Facade


Facade

A facade or "façade" (IPAEng|fəˈsɑːd) is generally one side of the exterior of a building, especially the front, but also sometimes the sides and rear. The word comes from the French language, literally meaning "frontage" or "face".

In architecture, the facade of a building is often the most important from a design standpoint, as it sets the tone for the rest of the building. Many facades are historic, and local zoning regulations or other laws greatly restrict or even forbid their alteration.

Highrise facades

In modern highrise buildings, the exterior walls are often suspended from the concrete floor slabs. Examples include curtain walls and precast concrete walls. The facade can at times be required to have a fire-resistance rating, for instance, if two buildings are very close together, to lower the likelihood of fire spreading from one building to another.

Whether rated or not, fire protection is always a design consideration both in terms of concern for the subject building as well as for the surroundings, as falling glass can endanger pedestrians, firefighters and firehoses below. An example of this is the [http://www.lafire.com/famous_fires/880504_1stInterstateFire/050488_InterstateFire.htm First Interstate Bank Fire] in Los Angeles, California. The fire here leapfrogged up the tower by shattering the glass and then consuming the aluminium skeleton holding the glass. Aluminium's melting temperature is 660 °C, whereas building fires can reach 1,100 °C. The melting point of aluminium is typically reached within minutes of the start of a fire. Firestops for such building joints can be qualified to [http://www.eram21.com UL 2079 -- Tests for Fire Resistance of Building Joint Systems] . Sprinklering of each floor has a profoundly positive effect on the fire safety of buildings with curtain walls. In the case of the aforementioned fire, it was specifically the activation of the newly installed sprinkler system, which halted the advance of the fire and allowed effective suppression.

Some building codes also limit the percentage of window area in exterior walls. When the exterior wall is not rated, the perimeter slab edge becomes a junction where rated slabs are abutting an unrated wall. For rated walls, one may also choose rated windows and fire doors, to maintain that wall's rating.

Film sets

On a film set, many of the buildings are "only" facades, which are far cheaper than actual buildings, and not subject to building codes. These are simply held up with supports from behind, and sometimes have boxes for actors to step in and out of from the front if necessary for a scene.

References

ee also

* Curtain wall
* Facadism
* Potemkin village

Further reading

*citation|contribution=Façade
contribution-url=http://www.newadvent.org/cathen/05745c.htm
last=Poole|first=Thomas
title=The Catholic Encyclopedia
volume=Vol. 5.
place=New York
publisher=Robert Appleton Company
year=1909
access-date=2008-08-08
. The article outlines the development of the façade in ecclesiatical architecture from the early Christian period to the Renaissance.


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Synonyms:
(of a building), , ,


Look at other dictionaries:

  • façade — [ fasad ] n. f. • 1611; fassade 1565; it. facciata, de faccia « face » 1 ♦ Face antérieure d un bâtiment où s ouvre l entrée principale, donnant le plus souvent sur la rue. ⇒ 2. devant, front. « Le plan de cette belle façade du Louvre [...] qui… …   Encyclopédie Universelle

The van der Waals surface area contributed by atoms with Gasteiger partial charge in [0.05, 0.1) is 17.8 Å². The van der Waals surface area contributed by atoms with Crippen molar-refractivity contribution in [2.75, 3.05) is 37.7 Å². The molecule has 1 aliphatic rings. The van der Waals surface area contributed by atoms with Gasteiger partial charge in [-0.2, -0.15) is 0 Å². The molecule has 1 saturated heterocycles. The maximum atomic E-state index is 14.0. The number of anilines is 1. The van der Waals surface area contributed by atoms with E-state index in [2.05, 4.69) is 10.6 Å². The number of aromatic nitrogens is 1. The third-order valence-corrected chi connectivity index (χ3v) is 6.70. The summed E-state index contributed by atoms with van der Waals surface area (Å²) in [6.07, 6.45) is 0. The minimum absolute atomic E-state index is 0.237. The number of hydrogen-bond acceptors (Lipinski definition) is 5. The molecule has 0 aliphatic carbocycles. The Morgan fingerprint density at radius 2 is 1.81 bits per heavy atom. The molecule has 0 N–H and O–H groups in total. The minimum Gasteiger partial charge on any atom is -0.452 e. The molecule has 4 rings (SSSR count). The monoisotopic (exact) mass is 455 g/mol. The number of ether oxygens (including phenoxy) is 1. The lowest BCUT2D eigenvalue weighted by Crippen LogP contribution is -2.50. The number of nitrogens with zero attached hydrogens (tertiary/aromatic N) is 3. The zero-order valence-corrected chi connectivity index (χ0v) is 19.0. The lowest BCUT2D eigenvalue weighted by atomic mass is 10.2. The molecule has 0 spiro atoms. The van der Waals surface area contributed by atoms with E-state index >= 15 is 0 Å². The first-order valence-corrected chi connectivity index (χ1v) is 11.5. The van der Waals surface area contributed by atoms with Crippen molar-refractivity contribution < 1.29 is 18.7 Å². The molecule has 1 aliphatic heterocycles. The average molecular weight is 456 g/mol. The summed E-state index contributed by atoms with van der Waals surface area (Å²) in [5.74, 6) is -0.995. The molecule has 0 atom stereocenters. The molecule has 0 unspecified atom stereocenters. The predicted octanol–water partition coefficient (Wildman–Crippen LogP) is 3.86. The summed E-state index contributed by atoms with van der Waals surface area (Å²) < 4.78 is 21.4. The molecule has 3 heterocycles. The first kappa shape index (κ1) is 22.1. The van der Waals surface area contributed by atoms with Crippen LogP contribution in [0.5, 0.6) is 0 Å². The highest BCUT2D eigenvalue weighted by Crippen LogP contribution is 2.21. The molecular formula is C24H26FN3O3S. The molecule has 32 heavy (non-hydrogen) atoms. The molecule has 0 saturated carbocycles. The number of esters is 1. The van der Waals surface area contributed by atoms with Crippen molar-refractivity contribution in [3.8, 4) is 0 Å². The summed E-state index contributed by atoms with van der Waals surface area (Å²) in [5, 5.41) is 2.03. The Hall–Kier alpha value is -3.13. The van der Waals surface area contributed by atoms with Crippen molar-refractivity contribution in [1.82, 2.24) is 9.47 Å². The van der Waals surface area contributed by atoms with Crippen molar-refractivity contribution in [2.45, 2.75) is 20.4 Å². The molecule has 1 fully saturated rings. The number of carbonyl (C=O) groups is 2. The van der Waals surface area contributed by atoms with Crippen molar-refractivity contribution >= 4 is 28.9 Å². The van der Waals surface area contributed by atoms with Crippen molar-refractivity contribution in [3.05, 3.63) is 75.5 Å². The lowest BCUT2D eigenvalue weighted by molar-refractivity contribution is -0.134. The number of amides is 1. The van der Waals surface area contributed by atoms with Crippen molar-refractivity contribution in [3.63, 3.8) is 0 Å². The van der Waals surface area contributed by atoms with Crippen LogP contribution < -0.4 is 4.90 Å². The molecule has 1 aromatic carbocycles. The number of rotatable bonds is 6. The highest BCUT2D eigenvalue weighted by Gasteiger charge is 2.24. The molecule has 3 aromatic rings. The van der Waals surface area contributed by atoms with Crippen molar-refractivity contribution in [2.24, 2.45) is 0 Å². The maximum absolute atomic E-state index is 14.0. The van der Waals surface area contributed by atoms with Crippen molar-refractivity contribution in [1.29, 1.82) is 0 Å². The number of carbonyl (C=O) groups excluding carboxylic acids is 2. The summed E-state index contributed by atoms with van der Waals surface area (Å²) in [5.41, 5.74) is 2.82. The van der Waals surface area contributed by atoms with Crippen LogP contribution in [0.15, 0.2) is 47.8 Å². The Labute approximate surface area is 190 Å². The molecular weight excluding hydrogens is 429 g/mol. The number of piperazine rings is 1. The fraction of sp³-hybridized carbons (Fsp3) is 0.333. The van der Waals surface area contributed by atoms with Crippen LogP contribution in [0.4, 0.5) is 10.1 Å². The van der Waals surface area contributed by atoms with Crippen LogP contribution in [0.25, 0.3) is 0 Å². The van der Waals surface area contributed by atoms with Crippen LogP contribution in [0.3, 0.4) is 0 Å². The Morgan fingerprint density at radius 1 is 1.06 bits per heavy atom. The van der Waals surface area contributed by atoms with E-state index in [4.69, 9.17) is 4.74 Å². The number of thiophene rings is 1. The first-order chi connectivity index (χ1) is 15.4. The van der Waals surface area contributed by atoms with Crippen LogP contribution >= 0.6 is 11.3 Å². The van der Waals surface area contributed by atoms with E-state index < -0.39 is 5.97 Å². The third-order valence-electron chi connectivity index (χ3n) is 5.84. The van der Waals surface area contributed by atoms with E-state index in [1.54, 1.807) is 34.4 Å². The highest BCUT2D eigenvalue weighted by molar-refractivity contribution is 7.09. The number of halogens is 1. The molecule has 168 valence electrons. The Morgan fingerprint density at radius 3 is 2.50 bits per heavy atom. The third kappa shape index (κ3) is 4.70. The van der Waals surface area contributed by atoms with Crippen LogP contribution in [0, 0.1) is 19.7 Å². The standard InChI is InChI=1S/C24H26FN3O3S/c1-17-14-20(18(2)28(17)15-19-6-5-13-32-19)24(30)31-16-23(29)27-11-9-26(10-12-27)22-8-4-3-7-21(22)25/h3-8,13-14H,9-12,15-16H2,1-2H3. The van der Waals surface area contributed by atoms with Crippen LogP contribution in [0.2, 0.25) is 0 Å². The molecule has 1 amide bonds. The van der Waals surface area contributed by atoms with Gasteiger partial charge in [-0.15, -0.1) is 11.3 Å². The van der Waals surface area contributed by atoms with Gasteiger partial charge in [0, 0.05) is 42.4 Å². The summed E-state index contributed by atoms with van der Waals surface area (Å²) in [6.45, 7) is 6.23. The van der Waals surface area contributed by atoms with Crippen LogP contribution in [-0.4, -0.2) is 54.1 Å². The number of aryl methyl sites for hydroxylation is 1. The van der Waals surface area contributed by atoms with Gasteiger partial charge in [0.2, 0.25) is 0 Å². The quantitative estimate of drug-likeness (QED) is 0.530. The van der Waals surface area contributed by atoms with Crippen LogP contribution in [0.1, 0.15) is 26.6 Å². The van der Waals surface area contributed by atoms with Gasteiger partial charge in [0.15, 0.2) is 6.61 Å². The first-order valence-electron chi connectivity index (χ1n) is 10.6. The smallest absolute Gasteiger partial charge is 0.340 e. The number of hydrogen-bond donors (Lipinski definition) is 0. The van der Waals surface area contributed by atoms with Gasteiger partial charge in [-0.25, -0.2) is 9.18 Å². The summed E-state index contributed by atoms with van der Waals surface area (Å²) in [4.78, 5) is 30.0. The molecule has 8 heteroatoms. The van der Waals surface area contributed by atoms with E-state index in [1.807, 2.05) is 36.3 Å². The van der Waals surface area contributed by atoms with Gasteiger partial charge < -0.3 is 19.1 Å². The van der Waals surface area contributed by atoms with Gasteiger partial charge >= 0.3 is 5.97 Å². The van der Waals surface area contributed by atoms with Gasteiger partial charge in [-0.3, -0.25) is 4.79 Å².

• Façade — • The face or front of any building. In ecclesiastical architecture the term is generally used to designate the west front; sometimes the transept fronts Catholic Encyclopedia. Kevin Knight. 2006. Facade     Façade …   Catholic encyclopedia

  • Facade — Façade Cette page d’homonymie répertorie les différents sujets et articles partageant un même nom …   Wikipédia en Français

  • facade — UK [fəˈsɑːd] / US [fəˈsɑd] or façade UK / US noun Word forms facade : singular facade plural facades 1) [countable] the front of a building, especially one that is large or impressive 2) [singular] a false appearance or way of behaving that hides …   English dictionary

  • Façade — Façade, (italiensk facciata, forside) er benævnelsen på forsiden af en bygning; man taler vel tillige om side facade, men facade betegner for byhuses vedkommende forsiden, den, som ved sin dekorative udstyrelse udtrykker bygningens karakter og… …   Danske encyklopædi

  • façade — Façade. s. f. Frontispice d un grand edifice. La façade d une Eglise. la façade d un Palais …   Dictionnaire de l'Académie française

  • facade — 1650s, front of a building, from Fr. façade (16c.), from It. facciata, from faccia face, from V.L. *facia (see FACE (Cf. face) (n.)). Figurative use by 1845 …   Etymology dictionary

  • facade —    , façade    (fah SAHD) [French, from Italian] The main face or front of a building; the side visible to the public. An outward appearance, especially one designed to make a good impression; a false front.    the façade of whose 18th century… …   Dictionary of foreign words and phrases

  • facade — or façade [fə säd′] n. [Fr < It facciata < faccia < VL facia: see FACE] 1. the front of a building; part of a building facing a street, courtyard, etc. 2. the front part of anything: often used figuratively, with implications of an… …   English World dictionary

  • Facade — Fa [,c]ade (f[.a] s[.a]d or f[.a] s[=a]d ), n. [F., fr. It. facciata, fr. faccia face, L. facies. See {Face}.] (Arch.) The front of a building; esp., the principal front, having some architectural pretensions. Thus a church is said to have its… …   The Collaborative International Dictionary of English


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